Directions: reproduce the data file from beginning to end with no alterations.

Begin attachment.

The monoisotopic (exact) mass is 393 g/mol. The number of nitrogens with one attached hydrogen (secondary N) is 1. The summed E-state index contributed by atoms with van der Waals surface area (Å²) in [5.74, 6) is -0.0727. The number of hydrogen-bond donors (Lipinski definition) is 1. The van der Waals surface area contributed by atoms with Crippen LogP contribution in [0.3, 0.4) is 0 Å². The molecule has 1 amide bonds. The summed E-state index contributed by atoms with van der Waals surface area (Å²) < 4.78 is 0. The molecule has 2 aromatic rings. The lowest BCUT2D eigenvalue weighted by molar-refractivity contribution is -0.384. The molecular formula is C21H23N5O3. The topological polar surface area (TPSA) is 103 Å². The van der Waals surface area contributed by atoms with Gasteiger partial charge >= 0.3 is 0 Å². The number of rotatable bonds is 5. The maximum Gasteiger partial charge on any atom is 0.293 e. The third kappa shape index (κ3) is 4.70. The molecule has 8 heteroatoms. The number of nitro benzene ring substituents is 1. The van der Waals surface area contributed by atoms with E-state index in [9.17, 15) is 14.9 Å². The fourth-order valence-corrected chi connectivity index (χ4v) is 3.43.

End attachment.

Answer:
The monoisotopic (exact) mass is 393 g/mol. The number of nitrogens with one attached hydrogen (secondary N) is 1. The summed E-state index contributed by atoms with van der Waals surface area (Å²) in [5.74, 6) is -0.0727. The number of hydrogen-bond donors (Lipinski definition) is 1. The van der Waals surface area contributed by atoms with Crippen LogP contribution in [0.3, 0.4) is 0 Å². The molecule has 1 amide bonds. The summed E-state index contributed by atoms with van der Waals surface area (Å²) < 4.78 is 0. The molecule has 2 aromatic rings. The lowest BCUT2D eigenvalue weighted by molar-refractivity contribution is -0.384. The molecular formula is C21H23N5O3. The topological polar surface area (TPSA) is 103 Å². The van der Waals surface area contributed by atoms with Gasteiger partial charge >= 0.3 is 0 Å². The number of rotatable bonds is 5. The maximum Gasteiger partial charge on any atom is 0.293 e. The third kappa shape index (κ3) is 4.70. The molecule has 8 heteroatoms. The number of nitro benzene ring substituents is 1. The van der Waals surface area contributed by atoms with E-state index in [9.17, 15) is 14.9 Å². The fourth-order valence-corrected chi connectivity index (χ4v) is 3.43.